formal belief plays in such matters. It's true that Islam
univocally condemns murder; but the Qur'anic requirement of four
male witnesses for a rape conviction puts victims at a disadvantage; and
there are a number of hadith demanding death by stoning for adultery.
The same penalty applies in the Bible both to adulterers and to
hymen-less brides (Deut. 22.21); but fortunately it seems to have been a
dead letter. Of course, neither the Old nor the New Testament ever bans
slavery; and while Christians eventually lent their concerted energies
to abolition, it took them almost eighteen centuries to do so.
The obvious explanation for all this--though it's one that
Appiah discreetly ducks--is that, despite their noble visions of peace
and justice (and fundamentalist claims to perfect, eternal truth), the
monotheistic religions are lived out in a down-and-dirty world by people
who all have some ugly cultural baggage. In this regard, it's
curious that Appiah never says a word about FGM, an outrage far more
widespread than, if not as lethal as, honor killing. Health experts
often cite the figure of 130 million clitoridectomies, mostly in Africa
(in Ghana, where Appiah was raised, about 40 percent of women have
undergone it). The procedure, which is carried out in the name of honor,
has nothing to do with any Islamic belief, nonetheless enjoys the
support or collusion of some Muslim authorities (e.g., the enormously
popular Egyptian theologian Yusuf al-Qaradawi); and the great majority
of its victims are Muslim.
But Appiah is keenly aware of honor's shadow side--and its
repeated use as a tool to subjugate women. He cites the cynical Italian
comedy Seduced and Abandoned (1964) to point up the absurdities of the
classic Mediterranean double standard and (hypersensitive) male
ownership of female sexuality. Still, while respecting the abstract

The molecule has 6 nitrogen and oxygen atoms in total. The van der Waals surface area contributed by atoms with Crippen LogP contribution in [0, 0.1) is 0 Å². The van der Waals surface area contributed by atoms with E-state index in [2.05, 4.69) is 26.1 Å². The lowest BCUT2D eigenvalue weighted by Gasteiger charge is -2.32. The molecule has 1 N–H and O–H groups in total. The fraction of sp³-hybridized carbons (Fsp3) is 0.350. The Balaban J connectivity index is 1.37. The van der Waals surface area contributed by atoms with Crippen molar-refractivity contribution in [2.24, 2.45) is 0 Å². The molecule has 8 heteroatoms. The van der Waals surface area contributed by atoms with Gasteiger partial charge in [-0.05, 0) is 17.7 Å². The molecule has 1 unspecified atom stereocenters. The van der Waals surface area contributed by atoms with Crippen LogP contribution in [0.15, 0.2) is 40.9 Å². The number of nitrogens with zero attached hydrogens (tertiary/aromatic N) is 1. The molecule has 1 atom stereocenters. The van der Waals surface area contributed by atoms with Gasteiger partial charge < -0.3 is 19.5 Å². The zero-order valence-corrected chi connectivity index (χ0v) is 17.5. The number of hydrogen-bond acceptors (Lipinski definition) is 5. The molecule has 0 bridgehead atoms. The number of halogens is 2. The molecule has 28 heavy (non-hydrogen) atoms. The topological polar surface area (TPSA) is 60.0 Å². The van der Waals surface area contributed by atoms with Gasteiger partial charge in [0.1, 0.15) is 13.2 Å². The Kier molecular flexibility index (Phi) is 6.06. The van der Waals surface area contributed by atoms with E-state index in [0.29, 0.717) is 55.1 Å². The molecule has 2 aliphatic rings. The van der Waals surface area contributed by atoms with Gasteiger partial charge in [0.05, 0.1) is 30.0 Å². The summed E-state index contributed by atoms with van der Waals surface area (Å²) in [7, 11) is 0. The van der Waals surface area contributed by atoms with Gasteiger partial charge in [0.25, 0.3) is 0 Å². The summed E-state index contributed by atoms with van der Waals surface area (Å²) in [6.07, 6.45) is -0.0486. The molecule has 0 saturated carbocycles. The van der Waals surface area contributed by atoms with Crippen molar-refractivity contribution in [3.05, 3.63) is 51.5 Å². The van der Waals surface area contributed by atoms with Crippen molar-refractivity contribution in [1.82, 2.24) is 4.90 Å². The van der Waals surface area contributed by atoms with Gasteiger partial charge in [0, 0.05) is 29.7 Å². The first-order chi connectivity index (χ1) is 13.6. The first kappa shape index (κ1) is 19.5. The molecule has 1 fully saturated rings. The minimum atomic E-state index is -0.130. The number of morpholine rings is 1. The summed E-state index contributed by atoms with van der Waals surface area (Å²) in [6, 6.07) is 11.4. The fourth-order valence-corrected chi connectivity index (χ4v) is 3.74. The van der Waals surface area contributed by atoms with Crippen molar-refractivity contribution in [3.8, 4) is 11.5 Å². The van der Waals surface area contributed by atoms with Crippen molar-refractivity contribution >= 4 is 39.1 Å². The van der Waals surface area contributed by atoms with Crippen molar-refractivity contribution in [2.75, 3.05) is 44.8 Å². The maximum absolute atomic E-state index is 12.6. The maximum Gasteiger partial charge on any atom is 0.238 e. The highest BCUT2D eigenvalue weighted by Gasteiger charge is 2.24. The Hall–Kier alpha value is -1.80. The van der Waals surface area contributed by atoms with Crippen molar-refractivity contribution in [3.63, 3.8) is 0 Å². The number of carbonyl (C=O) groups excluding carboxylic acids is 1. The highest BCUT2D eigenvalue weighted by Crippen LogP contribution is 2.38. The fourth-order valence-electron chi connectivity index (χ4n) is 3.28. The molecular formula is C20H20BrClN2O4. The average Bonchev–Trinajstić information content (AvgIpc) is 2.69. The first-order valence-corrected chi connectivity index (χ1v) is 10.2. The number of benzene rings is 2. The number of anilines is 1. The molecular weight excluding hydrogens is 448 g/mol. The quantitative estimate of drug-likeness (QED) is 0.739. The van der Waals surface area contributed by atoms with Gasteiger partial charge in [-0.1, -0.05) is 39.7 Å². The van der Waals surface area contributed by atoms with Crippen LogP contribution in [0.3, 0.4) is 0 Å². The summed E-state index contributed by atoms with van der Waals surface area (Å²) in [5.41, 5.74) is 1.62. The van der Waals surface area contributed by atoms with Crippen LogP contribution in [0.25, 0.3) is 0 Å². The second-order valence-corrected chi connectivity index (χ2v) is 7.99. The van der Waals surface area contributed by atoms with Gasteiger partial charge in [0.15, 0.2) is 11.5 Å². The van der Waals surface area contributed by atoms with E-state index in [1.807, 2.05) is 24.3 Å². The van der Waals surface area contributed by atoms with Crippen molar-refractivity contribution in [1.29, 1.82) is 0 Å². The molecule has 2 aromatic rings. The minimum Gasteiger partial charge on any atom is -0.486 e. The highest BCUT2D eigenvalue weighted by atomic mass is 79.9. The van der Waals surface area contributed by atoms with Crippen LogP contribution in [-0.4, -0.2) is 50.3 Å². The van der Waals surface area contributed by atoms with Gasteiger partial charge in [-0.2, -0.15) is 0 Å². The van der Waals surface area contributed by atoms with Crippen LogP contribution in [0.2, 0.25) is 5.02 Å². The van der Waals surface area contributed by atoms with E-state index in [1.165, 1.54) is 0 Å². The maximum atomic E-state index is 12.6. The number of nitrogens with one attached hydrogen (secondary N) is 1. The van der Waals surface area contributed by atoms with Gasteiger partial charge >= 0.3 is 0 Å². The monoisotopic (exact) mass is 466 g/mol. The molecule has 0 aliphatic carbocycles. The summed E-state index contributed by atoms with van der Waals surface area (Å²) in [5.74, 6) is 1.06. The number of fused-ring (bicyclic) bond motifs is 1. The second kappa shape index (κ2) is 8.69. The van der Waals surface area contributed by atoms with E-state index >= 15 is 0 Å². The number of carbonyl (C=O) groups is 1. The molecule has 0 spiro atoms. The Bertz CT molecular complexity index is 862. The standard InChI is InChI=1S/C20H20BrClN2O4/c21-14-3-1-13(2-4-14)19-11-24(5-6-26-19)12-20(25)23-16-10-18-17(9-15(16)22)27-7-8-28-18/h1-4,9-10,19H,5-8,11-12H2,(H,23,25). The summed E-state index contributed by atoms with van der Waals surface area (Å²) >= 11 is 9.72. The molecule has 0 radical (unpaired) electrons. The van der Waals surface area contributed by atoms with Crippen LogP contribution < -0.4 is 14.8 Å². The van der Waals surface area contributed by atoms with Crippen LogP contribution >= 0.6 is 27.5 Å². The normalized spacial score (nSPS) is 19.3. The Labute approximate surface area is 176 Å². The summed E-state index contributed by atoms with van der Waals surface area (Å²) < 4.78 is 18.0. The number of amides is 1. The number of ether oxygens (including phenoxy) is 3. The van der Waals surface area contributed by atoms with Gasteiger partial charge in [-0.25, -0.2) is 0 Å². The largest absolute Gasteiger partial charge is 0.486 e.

purity of deontologies (Kant!), he wants to enlist the powerful, if
unreliable, forces of honor and self-respect. "Honor," he
writes, "especially when purged of its prejudices of caste and
gender and the like, is peculiarly well suited to turn private moral
sentiments into public norms ( ... the creation of associations, and the
planning of meetings, petitions, and public campaigns)."
Experiencing evil as a personal and community affront and loss of face
can do wonders for otherwise hesitant moral agents.
All this makes perfect sense. On the other hand, by choosing four
slam dunk issues, where the opposition has nothing to offer but
instinctive clinging to old habit, Appiah has made things easy for
himself. But what of all the moral dilemmas where you can't avoid
the heavy lifting of analysis and debate: on abortion, say, or
affirmative action and ways of achieving equality? Well, maybe most
major moral questions have already been answered (with the one glaring
exception of animal rights). Jews, Christians, and Muslims--among
others--think so; and their conviction can't be lightly dismissed.
In that event, honor might prove to be the invaluable ally Appiah wants
to make it and says that it's been.
The Honor Code: How Moral Revolutions Happen
New York: W.W. Norton, 2010. pp.
xix + 264 $24.95
Burls, No. 9 (1988)
Acrylic and Charcoal on paper, 40"x32"
The Artist's statement for this series:
Swollen and twisted, amputated from their trees, red, dark and
radiant, cast down in front of me like corpses, dead burls imprison the
still living spirits of trees.
Those spirits cried out to me and I said to them, "It is time
for you to leave your pain and be released from your struggling. Come
out of the burls and I will grieve with you. Toss yourselves into the
air and I will dance with you."